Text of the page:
2. If Convoy 2005 passes near your town, for how many miles could you join the convoy? Between what towns would you like to travel (for example, Grand Island to Lincoln, Nebraska)?
  3. Would you join us for more than one day?
  4. What type of accomodations would you like, if we made an overnight stop in your area?

We'll publish the results in a future issue of The Legend-News.

Old Home Café: The Next Generation

Episode XXI

Another hot August afternoon sat on Pisgah like charcoal briquette in a barbecue grill, scorching any meat that dared challenge it. And although the sky to the east was a clear blue with wispy clouds, the western sky was rapidly darkening.

Standing at the window of the Old Home Café, Jon could see an occasional brillant flash from the far southwest. The radio, tuned to KOIL, crackled every few seconds. Rain and lightning were reported in Omaha, and they were heading northeast. In about an hour, Pisgah, forty miles away, would see its first rain in thirteen days.

Song A’ Th’ Week

Yeah, this was the Song A’ Th’ Week for 17 March, but it's just so appropriate for our lead article in this issue, "The Yellow Menance".

'Round The World With The Rubber Duck
(C.W. McCall, Bill Fries, Chip Davis)
From the album Rubber Duck

[On the CB.]
Breaker, one-nine, this here's the Duck again. You got a copy on me Pig Pen, c'mon? Ah, negatory, Pig Pen, there ain't no way out 'cept for that one Atlantic Ocean. Now listen, drop them hogs off in Omaha and get over here in a short, 'cause it definitely looks like we got us a problem.

Bears to the left; bears to the right
We didn't have no place to go.
They had us backed up clean to the shore,
And them cab-over Petes don't float.
I says, "Pig Pen, I got me a good idea.
Them Friends a' Jesus gonna save us!
"So praise the Lord and Mister Ford,
And follow that micra-bus, ten-four.

Yo ho ho, and a thousand trucks
Gonna take a bath with a Rubber Duck
Yo ho ho, and a lots a' luck
'Round the world with the Rubber Ducky!

Yeah, we drove on the water like diesel whales
Sank about a hunnert-and-ten of 'em
I says, "Pig Pen, they just didn't have no faith
"They definitely gone ten-seven."
By the time we got into that Piccadilly Town,
'Bout half of 'em was lost at sea
I says, "Break one-nine for a ten-thirty-three"
What we got was the cotton-pickin' BBC

I say, Fabersham. Looks likes the Americans have got themselves another bloody Convoy.

Yo ho ho, and a thousand trucks
Gonna take a bath with a Rubber Duck
Yo ho ho, and a lots a' luck
'Round the world with the Rubber Ducky!

Good heavens! Look at them all! Half of them are sinking in the Thames! Hello! Some of our truck chaps are assisting them. Good show, actually. Oh, well, ten-four and all that rubbish.

Well, we crossed that Channel like snakes on glass
And stormed the beach about dawn
I says, "Grab your shifters and punch 13
"We all goin' truckin' on the Autobahn.
"Now, Pig Pen, this here's the ultimate slab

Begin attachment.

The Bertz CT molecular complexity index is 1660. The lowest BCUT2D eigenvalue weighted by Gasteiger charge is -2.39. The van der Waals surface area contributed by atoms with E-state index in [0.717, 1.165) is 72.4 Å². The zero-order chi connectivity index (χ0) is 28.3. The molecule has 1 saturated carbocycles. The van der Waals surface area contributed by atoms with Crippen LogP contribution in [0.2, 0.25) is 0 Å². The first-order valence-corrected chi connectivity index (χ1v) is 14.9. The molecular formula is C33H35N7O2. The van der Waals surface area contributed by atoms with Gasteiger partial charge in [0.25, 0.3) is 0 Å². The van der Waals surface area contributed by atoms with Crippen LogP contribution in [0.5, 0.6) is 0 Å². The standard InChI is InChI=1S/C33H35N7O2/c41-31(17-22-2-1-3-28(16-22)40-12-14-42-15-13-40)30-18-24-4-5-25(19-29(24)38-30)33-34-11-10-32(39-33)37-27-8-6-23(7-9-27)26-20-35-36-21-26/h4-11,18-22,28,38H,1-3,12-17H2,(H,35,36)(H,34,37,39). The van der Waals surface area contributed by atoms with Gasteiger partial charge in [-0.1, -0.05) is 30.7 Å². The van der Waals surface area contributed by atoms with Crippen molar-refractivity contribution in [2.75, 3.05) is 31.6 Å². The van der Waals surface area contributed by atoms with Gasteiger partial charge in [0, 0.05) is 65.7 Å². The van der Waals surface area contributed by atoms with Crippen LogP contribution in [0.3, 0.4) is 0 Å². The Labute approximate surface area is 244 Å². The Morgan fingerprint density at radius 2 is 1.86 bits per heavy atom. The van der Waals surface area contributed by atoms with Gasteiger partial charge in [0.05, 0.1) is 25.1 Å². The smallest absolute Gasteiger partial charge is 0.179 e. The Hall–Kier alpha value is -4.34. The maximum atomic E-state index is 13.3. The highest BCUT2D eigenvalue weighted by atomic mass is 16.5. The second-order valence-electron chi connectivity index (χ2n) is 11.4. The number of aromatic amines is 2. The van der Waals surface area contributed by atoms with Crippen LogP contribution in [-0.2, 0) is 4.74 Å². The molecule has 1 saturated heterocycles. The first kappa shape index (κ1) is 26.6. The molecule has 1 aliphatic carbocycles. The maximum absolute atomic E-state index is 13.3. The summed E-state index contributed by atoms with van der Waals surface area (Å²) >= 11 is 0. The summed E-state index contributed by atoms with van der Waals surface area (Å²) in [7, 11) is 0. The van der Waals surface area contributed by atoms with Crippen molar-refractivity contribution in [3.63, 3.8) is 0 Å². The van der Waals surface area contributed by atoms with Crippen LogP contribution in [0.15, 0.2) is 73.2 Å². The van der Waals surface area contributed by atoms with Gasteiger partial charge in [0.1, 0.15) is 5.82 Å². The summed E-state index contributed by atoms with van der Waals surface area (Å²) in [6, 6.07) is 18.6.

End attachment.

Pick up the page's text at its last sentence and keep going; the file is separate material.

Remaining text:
"'Cause there goes a Mercedes truck."
He says, "Break one-three for the Strudel Machine
"Ya just blew the doors off'n the Duck. How 'bout it?"

Oh, zehn-vier, Rubber Duck. Ve are receiving you vall-to-vall, but the schpeed limit on za Autobahn is triple-nickels. You travel too schlow, Rubber Duck. We gonna see you around. We gone. Wiedersehen.

[During the next verse, the chorus (the singers, not the words) is heard in the background. What they're singing is what's printed in the tiny little letters. No, I am not making this up. That's what they're singing.]

Well, we stopped for a coffee in West Berlin
Dumb, dumb, dumb. This is
The British had hundred-mile tea
dumb, dumb, dumb, dumb.
I says, "Pig Pen, from here on it's wall-to-wall bears."
Dumb, dumb, dumb, dumb,
Says, "Bash the Wall; we gonna see."
Dumb, dumb, dumb, dumb.
Well, them big red bears must'a been in the bush
Dumb, dumb, dumb. This is
'Cause we didn't see a one all day
Dumb, dumb, dumb, dumb,
So we raked up the leaves and we shook out the tree
Dumb, dumb, dumb. This is
'Til they finally had something to say
Dumb, dumb, dumb.
You got it..

Comrade Duck: you have been given until daybreak in Murmansk to get your cotton-pickin' trucks out of the U. S. S. of R. You will copy!

Well, we shot them rigs through salt-mine city
Dumb, dumb
With a hammer and a sickle on down
Dumb, dumb
Then we hit the fan through the Sea of Japan
Dumb, dumb
Tooled into Transistor Town
Dumb, dumb
I says, "Pig Pen, this here must be the place,
Dumb, dumb
"'Cause everybody's eatin' with sticks."
Dumb, dumb
He says, "Ten-Four, this here is CB land
Dumb, dumb
"'Cause my channel knob just went crick."
Dumb, dumb

Ah so, Lubba Duck. You have a nice day today, betta day tomollow. We catch you on frip-frop. This one Kamikaze Ozzie; we gone. Sayonara.

Yo ho ho, and a thousand trucks
Gonna take a bath with a Lubba Duck
Yo ho ho, and a rots a' ruck
'Round the world with a Lubba Ducky!

[On the CB.]
Ah, ten-four, Pig Pen, what's your twenty? Australia? Mercy sakes, ain't nothin' down there but Tasmanian devils and them Q-alla bears. What's that? No double-nickel limit? We gonna be there in a short, Pig Pen. This here's the Rubber Duck, ten-ten and doin' it to it like Pruitt used'ta do it to it. We gone. 'Bye-'bye.

Next Issue. August 4.

Yes, we'll actually attempt to corral enough words to fill an issue, even if we need to make up the entire thing.

The Legend-News is published fortnightly — unless the fortnight is the fifth Monday, in which case it's published fortnightly-and-a-half — by TechRen Enterprises, laughtrack enhanced for your enjoyment. Contents Copyright 2003 TechRen Enterprises, except for anything that we borrowed from someone else. Thanks to Bill Fries and Chip Davis for the words and music. "Whiskey Man's my friend, he's with me nearly all the time."